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This article was written on 08 Nov 2012, and is filed under Claudia's Blog.

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Après le déluge

View of the theater looking out toward the street. All the risers have been removed, but not yet the damaged floor. Taken by Sarah McSherry on November 1.

WE’RE hanging in,” Tim Griffin, the executive director of The Kitchen, said, laughing wearily, when I spoke to him on the phone Tuesday afternoon, as he and his staff dealt with the aftereffects of Hurricane Sandy-related flooding. Four feet of water swamped the ground floor theater and lobby; the initial estimates of damages are between $400,000 and $500,000. “It’s definitely a daunting moment, but also a galvanizing moment. Our real goal is to make sure our program remains intact. But you know, it’s so urgent here, and yet, Far Rockaway puts it in perspective. We have to be really engaged with our situation, but we’re very aware of the larger context.”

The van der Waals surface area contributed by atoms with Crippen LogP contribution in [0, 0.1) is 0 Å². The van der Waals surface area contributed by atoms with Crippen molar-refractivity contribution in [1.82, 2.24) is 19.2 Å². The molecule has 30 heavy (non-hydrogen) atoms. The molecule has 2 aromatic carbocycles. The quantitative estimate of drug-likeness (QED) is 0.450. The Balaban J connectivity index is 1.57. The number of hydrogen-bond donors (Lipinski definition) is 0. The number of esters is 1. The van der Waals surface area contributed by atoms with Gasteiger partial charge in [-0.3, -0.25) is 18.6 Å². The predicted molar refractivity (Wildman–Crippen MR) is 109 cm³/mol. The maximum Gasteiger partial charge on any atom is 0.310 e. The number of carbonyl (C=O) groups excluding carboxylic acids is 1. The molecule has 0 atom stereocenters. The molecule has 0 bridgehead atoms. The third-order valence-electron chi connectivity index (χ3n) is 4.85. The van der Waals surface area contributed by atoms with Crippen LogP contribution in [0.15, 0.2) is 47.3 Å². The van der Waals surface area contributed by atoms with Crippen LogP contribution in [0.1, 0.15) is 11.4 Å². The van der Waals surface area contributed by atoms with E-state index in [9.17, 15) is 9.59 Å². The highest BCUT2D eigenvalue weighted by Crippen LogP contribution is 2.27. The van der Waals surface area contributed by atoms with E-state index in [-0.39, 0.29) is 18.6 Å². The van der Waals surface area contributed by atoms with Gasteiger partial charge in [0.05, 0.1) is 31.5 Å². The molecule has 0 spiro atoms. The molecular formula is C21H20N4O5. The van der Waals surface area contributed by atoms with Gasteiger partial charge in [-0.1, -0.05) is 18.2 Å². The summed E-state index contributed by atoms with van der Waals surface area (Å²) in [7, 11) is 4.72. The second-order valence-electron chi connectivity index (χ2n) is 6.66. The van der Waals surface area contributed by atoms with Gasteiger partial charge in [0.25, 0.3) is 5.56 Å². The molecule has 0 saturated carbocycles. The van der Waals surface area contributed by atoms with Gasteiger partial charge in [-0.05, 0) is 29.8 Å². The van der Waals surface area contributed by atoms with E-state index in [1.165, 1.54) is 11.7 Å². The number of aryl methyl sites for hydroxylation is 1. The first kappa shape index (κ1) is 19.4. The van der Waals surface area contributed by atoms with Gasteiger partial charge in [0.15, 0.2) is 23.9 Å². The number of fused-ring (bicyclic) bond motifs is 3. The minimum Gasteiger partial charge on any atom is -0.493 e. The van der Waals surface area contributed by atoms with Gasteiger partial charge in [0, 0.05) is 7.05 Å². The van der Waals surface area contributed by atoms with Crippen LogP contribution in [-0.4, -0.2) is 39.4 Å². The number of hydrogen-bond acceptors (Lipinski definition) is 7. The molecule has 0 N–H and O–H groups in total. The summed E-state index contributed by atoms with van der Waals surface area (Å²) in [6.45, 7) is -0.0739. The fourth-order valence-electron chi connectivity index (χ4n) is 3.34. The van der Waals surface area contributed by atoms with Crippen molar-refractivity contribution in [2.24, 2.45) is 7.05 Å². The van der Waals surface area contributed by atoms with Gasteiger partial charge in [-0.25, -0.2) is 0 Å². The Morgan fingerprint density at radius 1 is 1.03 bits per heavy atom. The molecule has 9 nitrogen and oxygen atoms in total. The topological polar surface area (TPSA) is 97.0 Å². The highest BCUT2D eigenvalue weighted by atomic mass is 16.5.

CLR: Can you describe what the building is like now?

TG: The Kitchen community is really strong, it’s support is very strong and it has a great infrastructure in terms of the people who make up this institution, so I feel we’re very much up to the task. That said, if you look at the space, it is unsettling to say the least. Basically the whole floor is gone, most of the walls are gone; all aspects of the building on the first floor have been impacted. It’s really, really bare bones. The seating and the equipment, the doors separating the lobby from the theater—all those things are basically gone. When you walk in the front door, you’re treated to a massive, awe-inspiring view of the space.